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Urban oasis – inner city small courtyard design

We all can't live out on sprawling lifestyle blocks – these tips from spatial designer Jennie Dunlop help you create relaxing outdoor escapes in the city

From Jenny Dunlop, Dunlop Design

Living in a busy city suburbs can sometimes feel like being in constant motion – rarely a moment to breathe. 

And choosing to live in the inner city often starts with a decision for a low-maintenance outdoor space.

But just imagine, having your very own personal retreat.

An intimate courtyard that serves not just as an external space, but as a series of enchanting ‘garden rooms’ – where each area tells its story.

For spatial designer Jennie Dunlop of Dunlop Design, it’s all in a day’s work.

Inner city courtyard design is one of her passions, and she has built a reputation for turning small gardens into liveable external spaces.

Seamless integration of outdoor spaces

The magic starts by embracing the inherent architecture of your abode and integrating it with the green sanctuary of your courtyard. 

From villas to townhouses; apartments to flats, any outdoor space can be reconsidered. 

Just like rooms inside your house, each garden room can reflect a different mood, and narrative. 

It’s simply a matter of creating a seamless continuity from inside to out.

A favourite example is from a St Mary’s Bay
A favourite example is from a St Mary’s Bay Townhouse which leant itself to a Balinese aesthetic

To achieve a distinctively Pacific Rim feel, Jennie Dunlop takes inspiration from the style of architecture and complements it with modern influences. 

A favourite influence is the Balinese courtyard garden, which focuses on creating a harmonious and peaceful space that blends seamlessly into its tropical surroundings.

Low-maintenance plants that thrive in a subtropical climate suit this style and create a backdrop for carefully curated outdoor furniture settings.

“Taking inspiration from my travels in Asia and the Pacific Rim, I often incorporate aspects of Balinese exteriors or Japanese Zen garden into client design," says Jennie Dunlop.

"Asian gardens are often thoughtfully centred around sculpture and water features.”

Creating functional zones

With careful planning, your small courtyard can cater to all your needs. 

Consider incorporating separate areas for relaxation, al fresco dining, and even a pocket-sized garden for planting.

This might include citrus and herbs or seasonal strawberries, tomatoes or chillis. 

The zoning of your space helps to keep it uncluttered and ensures each area serves its purpose effectively and efficiently.

A quiet oasis for a fix of sunshine.
A quiet oasis for a fix of sunshine.

Creating a sense of openness is key in small courtyards, especially those in bustling city centres. 

Light coloured materials with use of reflective materials can create an illusion of a larger space, bouncing light around your courtyard and evoking a breezy, airy and intimate atmosphere.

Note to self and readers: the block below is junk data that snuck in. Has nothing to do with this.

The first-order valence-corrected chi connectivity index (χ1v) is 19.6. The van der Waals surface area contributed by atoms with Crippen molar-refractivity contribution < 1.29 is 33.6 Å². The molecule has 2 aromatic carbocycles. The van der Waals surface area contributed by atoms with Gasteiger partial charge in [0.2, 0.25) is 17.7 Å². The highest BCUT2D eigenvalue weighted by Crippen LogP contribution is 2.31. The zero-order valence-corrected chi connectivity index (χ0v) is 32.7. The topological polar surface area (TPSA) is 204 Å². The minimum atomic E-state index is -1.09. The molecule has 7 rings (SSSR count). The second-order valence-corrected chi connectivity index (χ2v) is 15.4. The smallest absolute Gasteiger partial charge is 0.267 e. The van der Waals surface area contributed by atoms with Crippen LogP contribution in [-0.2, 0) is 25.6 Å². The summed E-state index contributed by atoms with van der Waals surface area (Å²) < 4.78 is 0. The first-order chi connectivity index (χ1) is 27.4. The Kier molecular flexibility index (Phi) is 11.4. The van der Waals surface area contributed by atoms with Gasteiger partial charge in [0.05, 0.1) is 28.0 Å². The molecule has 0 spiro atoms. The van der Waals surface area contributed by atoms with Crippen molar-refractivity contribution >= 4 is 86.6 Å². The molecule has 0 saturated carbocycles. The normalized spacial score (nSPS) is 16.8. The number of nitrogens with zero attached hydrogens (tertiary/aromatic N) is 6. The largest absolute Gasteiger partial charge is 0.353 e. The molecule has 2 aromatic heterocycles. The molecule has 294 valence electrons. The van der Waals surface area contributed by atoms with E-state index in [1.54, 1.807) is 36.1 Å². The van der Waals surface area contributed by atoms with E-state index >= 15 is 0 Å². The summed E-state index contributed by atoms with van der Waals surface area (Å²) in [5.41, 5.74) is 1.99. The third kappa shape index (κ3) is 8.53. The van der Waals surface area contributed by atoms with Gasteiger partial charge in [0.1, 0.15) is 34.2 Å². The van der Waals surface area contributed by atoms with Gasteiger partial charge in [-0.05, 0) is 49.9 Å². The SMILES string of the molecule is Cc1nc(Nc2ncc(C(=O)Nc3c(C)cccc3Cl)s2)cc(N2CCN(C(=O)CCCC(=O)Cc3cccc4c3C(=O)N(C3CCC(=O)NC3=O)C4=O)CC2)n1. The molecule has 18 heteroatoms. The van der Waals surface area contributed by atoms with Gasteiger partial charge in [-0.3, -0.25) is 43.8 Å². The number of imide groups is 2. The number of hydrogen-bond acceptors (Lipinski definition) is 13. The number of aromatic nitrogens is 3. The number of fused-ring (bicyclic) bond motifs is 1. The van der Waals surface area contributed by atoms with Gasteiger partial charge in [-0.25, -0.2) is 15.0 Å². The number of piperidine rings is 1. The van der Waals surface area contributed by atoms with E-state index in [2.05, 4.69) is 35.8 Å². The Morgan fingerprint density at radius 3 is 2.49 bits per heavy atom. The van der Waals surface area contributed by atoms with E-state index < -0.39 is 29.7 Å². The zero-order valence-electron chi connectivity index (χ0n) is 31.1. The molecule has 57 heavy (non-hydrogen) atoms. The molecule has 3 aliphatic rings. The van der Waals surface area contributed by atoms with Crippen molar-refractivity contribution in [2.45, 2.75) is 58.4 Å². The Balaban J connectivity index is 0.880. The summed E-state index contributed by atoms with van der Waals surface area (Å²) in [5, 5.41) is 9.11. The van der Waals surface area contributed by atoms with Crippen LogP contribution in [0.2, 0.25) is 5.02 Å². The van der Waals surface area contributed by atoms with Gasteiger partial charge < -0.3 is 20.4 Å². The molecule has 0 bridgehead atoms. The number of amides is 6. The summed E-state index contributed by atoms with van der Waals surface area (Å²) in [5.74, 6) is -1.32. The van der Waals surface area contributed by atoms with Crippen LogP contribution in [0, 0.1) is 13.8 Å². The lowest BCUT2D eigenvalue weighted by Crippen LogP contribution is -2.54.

A plunge pool is the ultimate inner city
A plunge pool is the ultimate inner city courtyard gem.

The story of your garden rooms

Every great story has well-defined chapters, similarly, your courtyard could be segmented into various garden rooms. 

Perhaps a kitchen garden room near the back door, with the tantalising aroma of fresh herbs. 

Next, could be a tranquil water garden room featuring a calm pond, feeding into the narrative of tranquillity in the midst of urban hustle. 

Regardless of your choice, creating inviting places to sit, eat and entertain are what make a courtyard functional.

Overcoming the inner city’s unique challenges

The narrative of designing in the inner city wouldn’t be complete without overcoming the challenges of often having to deal with limited soil depth. 

But every great story has its obstacles, and overcoming them becomes part of the tale.

Through thoughtful design and appropriate plant selection, you
Through thoughtful design and appropriate plant selection, you can create your own private oasis.

The smart use of planters or raised beds could become an integral part of your courtyard’s fable, providing the stage for espaliered lemon trees or a screen of tall bamboo. 

While the focus for Dunlop Design is clever use of space and furniture, working in tandem with a good landscaper is useful. 

Through thoughtful design and appropriate plant selection, the tranquillity and private oasis you crave can become your reality – your narrative of peaceful living.

“A great way to bring the eye down is by using stylish greenery, wall art, pots and lighting to create interest in order to disguise ugly external elements like powerlines," says the designer. 

"Non-suckling bamboo is a good greenery choice for New Zealand courtyards.”


Spatial designer Jennie Dunlop of Dunlop Design.
Spatial designer Jennie Dunlop of Dunlop Design.

With decades of experience in the field of spatial design – including outdoor spaces – Jennie Dunlop has established herself as one of the most accomplished and respected professionals in the New Zealand spatial and interior design industry.

Throughout her illustrious career, Jennie Dunlop has accumulated a remarkable list of achievements and has received numerous awards and accolades, including several Trends International Design Awards.

Moreover, her extensive portfolio showcases her expertise in new developments, renovations, and restorations. 

Find out more about Dunlop Design

Designed by: Jennie Dunlop, Dunlop Design

Story by: Trendsideas

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